The Ties Between the Military and Insurance

|

The Ties Between the Military and Insurance
An A-10C Thunderbolt II prepares to land following a training mission Jan. 11, 2014. The entire A-10 fleet has been modified for improved precision engagement and now carries the A-10C designation. The A-10 is assigned to the 188th Fighter Wing’s 184th Fighter Squadron, Arkansas Air National Guard. (Courtesy photo/Retired Capt. Brad Kidder)

One winter, I was flying as a wingman over the North Sea. Suddenly, my leader’s F-4 jet engine caught on fire. He had enough time to make a Mayday call – or a “Save Our Souls” call – before he and his backseater ejected from a nice warm cockpit into the 40-degree water and heaving seas.

An unprotected person in that kind of water has less than a half-hour to live. Not only is the water near freezing, but there’s also the fact that you’re scared, and you’ve got the adrenaline going. At that time, we were made to wear “poopie suits.” They are like the wetsuits you see skin divers use. Poopie suits give you an extra 20 minutes.

While waiting for their rescue, I flew over them in my own F-4 to keep them in sight.

RAF air traffic control immediately pinpointed where they went down. The search and rescue helicopters scrambled right away to pick them up.

They were lucky. The helicopters were not that far away. By the time they got back to the squadron, they both had hypothermia. But they were able to walk from the helicopter into the squadron and be taken to the hospital.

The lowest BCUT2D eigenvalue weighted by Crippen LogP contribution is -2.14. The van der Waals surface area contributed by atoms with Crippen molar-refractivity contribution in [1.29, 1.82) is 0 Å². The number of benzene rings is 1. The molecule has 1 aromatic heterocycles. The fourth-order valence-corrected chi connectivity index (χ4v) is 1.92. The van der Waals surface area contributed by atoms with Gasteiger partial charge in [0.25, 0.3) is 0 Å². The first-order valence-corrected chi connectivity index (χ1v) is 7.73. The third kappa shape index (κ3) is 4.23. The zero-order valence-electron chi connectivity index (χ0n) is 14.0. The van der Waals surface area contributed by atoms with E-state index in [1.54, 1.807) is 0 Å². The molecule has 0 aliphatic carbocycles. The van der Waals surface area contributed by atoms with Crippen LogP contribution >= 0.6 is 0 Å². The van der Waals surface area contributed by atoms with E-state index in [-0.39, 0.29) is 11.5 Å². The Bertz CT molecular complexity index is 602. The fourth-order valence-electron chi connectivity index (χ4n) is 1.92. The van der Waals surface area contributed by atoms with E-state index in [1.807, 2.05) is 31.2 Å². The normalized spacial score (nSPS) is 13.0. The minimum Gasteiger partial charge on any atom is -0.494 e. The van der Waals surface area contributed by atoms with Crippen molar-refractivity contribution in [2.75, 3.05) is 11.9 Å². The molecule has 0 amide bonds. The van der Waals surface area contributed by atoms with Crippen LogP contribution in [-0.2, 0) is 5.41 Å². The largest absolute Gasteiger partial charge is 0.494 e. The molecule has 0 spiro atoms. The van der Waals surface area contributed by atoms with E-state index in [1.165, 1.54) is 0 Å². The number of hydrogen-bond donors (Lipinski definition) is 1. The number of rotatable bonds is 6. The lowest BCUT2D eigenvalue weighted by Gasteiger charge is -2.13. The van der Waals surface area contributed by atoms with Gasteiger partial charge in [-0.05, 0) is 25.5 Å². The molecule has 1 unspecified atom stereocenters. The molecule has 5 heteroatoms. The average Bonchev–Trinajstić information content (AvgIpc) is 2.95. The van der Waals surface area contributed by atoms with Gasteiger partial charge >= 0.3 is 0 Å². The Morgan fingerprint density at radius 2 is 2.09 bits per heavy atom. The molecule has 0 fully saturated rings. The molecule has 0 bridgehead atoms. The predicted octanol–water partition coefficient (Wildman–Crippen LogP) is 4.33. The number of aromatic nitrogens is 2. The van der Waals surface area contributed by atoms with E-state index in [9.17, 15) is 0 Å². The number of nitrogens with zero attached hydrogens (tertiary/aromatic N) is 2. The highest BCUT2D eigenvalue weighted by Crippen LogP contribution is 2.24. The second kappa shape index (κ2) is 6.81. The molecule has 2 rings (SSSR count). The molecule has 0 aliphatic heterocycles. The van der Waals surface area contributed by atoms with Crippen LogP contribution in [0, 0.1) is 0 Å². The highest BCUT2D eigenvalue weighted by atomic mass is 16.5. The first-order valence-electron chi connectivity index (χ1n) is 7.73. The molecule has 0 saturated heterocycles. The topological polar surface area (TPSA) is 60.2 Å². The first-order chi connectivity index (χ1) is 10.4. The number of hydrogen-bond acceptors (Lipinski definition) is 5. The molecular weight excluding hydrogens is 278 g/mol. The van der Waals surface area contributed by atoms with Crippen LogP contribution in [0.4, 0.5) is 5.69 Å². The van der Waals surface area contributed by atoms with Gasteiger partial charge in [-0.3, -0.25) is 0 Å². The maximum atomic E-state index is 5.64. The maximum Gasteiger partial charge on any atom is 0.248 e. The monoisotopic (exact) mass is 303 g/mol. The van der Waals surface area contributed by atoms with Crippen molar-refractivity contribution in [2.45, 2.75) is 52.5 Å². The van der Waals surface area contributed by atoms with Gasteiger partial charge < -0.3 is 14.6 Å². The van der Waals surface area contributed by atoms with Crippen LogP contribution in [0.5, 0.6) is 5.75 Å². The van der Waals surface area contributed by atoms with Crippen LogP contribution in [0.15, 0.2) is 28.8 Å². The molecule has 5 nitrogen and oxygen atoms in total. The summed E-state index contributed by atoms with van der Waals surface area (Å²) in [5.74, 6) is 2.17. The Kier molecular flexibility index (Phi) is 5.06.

I’ve had so many experiences like that in my military career. My brother Mike, who was also a fighter pilot, has had these experiences as well.

Often people ask me what our military experiences have brought to our ability to service people at Waitte’s Insurance. Well, I think it has taught us many lessons. Here are a few.

Lesson 1 – Follow the Air Force Academy’s Motto

My brother and I run the business by using the motto of my alma mater: “We will not lie, cheat, or steal, nor tolerate among us any who do.”

If we see something that an insurance company is doing that we don’t like, or we see something that an individual is trying to pull over the company’s eyes, then we speak up.

And we are very very straightforward. I think that’s the one thing that pilots have to be. I mean, you are trusting somebody with your life. And remember, in my business, people are trusting their insurable assets with us.

So, we are ethical, honest, and trustworthy.

Lesson 2 – Maintain a Professional Attitude

We are prompt. We are thorough. We see things through to completion. But the biggest thing is being able to see a problem. If we see something that we think will become a problem, we try to address it…right away.

We analyze the situation and then take the appropriate actions to help our insureds, whatever those actions might be. It helps that we have pretty much seen everything in this industry for all the years we’ve been here.  

Lesson 3 – Be Reliable

In the military, you learn to rely on your team to succeed. And I think that really applies here when dealing with our customers. They need to rely on us.

Lesson 4 – Be Flexible

Another thing you learn under the stress of military operation: You have to be ready to adjust to any situation that develops.  That happens a lot of times here. Issues will be brought to us, either by insurance companies or by our customers. We have to be flexible and make the right decision.

Lesson 5 – Admit Your Mistakes

When you fly, if you made a mistake, you admit it. If we give a quote, and we’ve made a mistake, we take the loss because it was our mistake. 

The Bottom Line….

The military really drives home how important your part is to the big picture. In the insurance business, we are more than just your agent. We’re like a caretaker, helping you protect your valuable assets.